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Analog Japan’s paper-only vaccine certificates worry airlines

  • July 25, 2021
  • , Nikkei Asia , 11:35 p.m.
  • English Press

AZUSA KAWAKAMI, Nikkei staff writer

TOKYO — Japan is set to start issuing paper certificates for coronavirus vaccination — a slow rollout typical for a country struggling with digitization. And the lack of digital options has raised concerns among airlines eager to revive international travel.


“Other countries are making strides in digital certificates, and quickly,” said All Nippon Airways Executive Vice President Juichi Hirasawa. “Japan must not fall behind.”


The European Union began offering digital vaccine certificates in July, allowing recipients to skip quarantines and other coronavirus travel restrictions within the bloc. While Japan will open applications for official proofs of vaccination on Monday, it will initially offer only physical copies.


With global travel expected to begin recovering from a coronavirus-induced lull, airlines like ANA are now testing apps like the International Air Transport Association Travel Pass as a way to verify if passengers are vaccinated.


But they need government approval to officially accept these apps. Uploading vaccine records managed by a multitude of national and local authorities across the world will also pose a major challenge, especially when the documents are only available in paper as in Japan.


Ideally, passengers would be able to show their vaccination status on these apps at check-in so they can skip COVID-19 restrictions at their destination. Doing so would require airlines and governments to sync up their records.


ANA expects it will take at least a year to put the necessary frameworks in place. Paper certificates would complicate the effort because they are harder to adapt to different languages and easier to fake.


To bring the Japanese government around, the Scheduled Airlines Association of Japan is currently lobbying authorities for an early rollout of digital passports.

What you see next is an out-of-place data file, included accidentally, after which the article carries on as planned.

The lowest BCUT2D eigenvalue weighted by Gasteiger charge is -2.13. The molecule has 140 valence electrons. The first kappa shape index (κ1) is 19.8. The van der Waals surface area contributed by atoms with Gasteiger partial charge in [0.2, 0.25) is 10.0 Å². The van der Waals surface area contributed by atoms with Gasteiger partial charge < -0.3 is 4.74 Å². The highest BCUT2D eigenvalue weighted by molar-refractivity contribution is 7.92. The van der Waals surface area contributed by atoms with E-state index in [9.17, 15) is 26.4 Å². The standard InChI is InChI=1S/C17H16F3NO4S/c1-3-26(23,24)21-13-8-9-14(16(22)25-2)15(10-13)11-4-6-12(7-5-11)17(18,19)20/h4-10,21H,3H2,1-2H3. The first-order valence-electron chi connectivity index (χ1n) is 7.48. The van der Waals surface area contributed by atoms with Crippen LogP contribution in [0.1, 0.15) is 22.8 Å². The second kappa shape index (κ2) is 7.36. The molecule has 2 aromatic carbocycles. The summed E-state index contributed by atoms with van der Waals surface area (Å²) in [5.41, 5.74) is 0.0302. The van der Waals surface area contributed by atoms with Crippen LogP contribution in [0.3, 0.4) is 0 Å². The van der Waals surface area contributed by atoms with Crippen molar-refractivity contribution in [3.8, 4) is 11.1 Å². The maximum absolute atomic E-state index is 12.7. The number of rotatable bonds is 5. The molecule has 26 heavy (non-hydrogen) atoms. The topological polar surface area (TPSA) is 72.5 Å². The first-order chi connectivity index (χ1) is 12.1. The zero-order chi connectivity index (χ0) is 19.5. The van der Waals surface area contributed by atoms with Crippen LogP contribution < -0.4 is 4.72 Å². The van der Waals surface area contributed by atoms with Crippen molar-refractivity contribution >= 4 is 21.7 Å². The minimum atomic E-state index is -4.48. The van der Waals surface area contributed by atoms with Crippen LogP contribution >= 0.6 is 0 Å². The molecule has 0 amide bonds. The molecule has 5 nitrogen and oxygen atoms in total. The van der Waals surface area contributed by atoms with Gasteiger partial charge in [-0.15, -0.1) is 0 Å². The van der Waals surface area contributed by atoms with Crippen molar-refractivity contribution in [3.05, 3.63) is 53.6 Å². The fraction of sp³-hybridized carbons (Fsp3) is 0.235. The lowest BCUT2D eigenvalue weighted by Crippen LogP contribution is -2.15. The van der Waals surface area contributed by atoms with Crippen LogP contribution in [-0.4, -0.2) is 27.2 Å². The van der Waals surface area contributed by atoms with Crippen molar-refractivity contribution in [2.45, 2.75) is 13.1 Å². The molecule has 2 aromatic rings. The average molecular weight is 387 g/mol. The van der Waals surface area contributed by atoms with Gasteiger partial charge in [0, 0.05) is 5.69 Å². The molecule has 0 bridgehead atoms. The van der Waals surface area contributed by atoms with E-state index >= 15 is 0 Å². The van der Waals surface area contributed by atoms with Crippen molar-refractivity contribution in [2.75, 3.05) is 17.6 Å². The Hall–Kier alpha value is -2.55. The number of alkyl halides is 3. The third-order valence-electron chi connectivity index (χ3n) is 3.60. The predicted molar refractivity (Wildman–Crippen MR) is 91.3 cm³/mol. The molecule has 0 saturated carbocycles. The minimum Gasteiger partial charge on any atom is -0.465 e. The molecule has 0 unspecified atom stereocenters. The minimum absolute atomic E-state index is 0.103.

“We’ll be left behind if we pursue perfection,” said Yuji Akasaka, the chairman of the association as well as the president of Japan Airlines. “Going digital has a lower risk of falsification compared to paper. I would request that we match international standards.”


During a visit to Tokyo’s Haneda Airport on June 4, Kazuyoshi Akaba, the minister of land, infrastructure, transport and tourism, observed a demonstration of the digital certificate app touted by ANA.


Recently the Japanese government launched a cross-agency organization tasked with issuing digital certificates by the end of the year. But the transport ministry, which oversees the airline industry, is not part of that effort.


“They’re the most relevant agency, so why aren’t they participating?” a frustrated airline executive asked.


In Western nations, travel demand has tended to recover when vaccination rates reach between 30 and 40%. But with the rise of the delta variant, authorities in some areas are moving to reimpose travel restrictions. As people adapt to traveling during a pandemic, vaccination certificates have gained new significance.


Groups such as the UN-backed International Civil Aviation Organization are busy drawing up overarching rules for vaccine certificates. Japan risks missing out on these discussions if it is slow to introduce digital certificates.

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